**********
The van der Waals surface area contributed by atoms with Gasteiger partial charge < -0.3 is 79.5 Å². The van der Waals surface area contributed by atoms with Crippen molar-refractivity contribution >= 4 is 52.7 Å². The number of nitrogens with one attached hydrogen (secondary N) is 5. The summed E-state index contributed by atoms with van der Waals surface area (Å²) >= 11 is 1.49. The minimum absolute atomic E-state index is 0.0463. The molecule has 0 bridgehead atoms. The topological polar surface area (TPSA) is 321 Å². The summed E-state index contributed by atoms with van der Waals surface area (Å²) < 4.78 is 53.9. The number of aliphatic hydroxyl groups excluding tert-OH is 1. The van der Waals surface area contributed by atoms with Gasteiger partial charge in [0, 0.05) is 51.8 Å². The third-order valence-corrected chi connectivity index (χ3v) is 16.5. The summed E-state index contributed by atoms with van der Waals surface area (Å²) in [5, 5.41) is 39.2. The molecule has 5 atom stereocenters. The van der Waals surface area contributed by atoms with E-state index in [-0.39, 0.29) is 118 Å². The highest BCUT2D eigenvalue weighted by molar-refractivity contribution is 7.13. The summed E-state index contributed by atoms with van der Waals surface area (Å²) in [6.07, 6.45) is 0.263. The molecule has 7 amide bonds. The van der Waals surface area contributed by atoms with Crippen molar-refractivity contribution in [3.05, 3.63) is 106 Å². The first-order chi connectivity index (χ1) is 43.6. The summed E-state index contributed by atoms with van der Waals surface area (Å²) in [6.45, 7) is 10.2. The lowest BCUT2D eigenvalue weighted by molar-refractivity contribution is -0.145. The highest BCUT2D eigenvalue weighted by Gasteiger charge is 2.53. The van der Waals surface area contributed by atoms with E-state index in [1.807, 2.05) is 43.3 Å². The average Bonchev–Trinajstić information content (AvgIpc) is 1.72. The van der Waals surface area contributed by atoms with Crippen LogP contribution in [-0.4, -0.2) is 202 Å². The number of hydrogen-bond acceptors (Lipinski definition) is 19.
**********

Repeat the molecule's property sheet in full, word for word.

The van der Waals surface area contributed by atoms with Gasteiger partial charge < -0.3 is 79.5 Å². The van der Waals surface area contributed by atoms with Crippen molar-refractivity contribution >= 4 is 52.7 Å². The number of nitrogens with one attached hydrogen (secondary N) is 5. The summed E-state index contributed by atoms with van der Waals surface area (Å²) >= 11 is 1.49. The minimum absolute atomic E-state index is 0.0463. The molecule has 0 bridgehead atoms. The topological polar surface area (TPSA) is 321 Å². The summed E-state index contributed by atoms with van der Waals surface area (Å²) < 4.78 is 53.9. The number of aliphatic hydroxyl groups excluding tert-OH is 1. The van der Waals surface area contributed by atoms with Gasteiger partial charge in [0, 0.05) is 51.8 Å². The third-order valence-corrected chi connectivity index (χ3v) is 16.5. The summed E-state index contributed by atoms with van der Waals surface area (Å²) in [5, 5.41) is 39.2. The molecule has 5 atom stereocenters. The van der Waals surface area contributed by atoms with E-state index in [-0.39, 0.29) is 118 Å². The highest BCUT2D eigenvalue weighted by molar-refractivity contribution is 7.13. The summed E-state index contributed by atoms with van der Waals surface area (Å²) in [6.07, 6.45) is 0.263. The molecule has 7 amide bonds. The van der Waals surface area contributed by atoms with Crippen molar-refractivity contribution in [3.05, 3.63) is 106 Å². The first-order chi connectivity index (χ1) is 43.6. The summed E-state index contributed by atoms with van der Waals surface area (Å²) in [6.45, 7) is 10.2. The lowest BCUT2D eigenvalue weighted by molar-refractivity contribution is -0.145. The highest BCUT2D eigenvalue weighted by Gasteiger charge is 2.53. The van der Waals surface area contributed by atoms with E-state index in [1.807, 2.05) is 43.3 Å². The average Bonchev–Trinajstić information content (AvgIpc) is 1.72. The van der Waals surface area contributed by atoms with Crippen LogP contribution in [-0.4, -0.2) is 202 Å². The number of hydrogen-bond acceptors (Lipinski definition) is 19.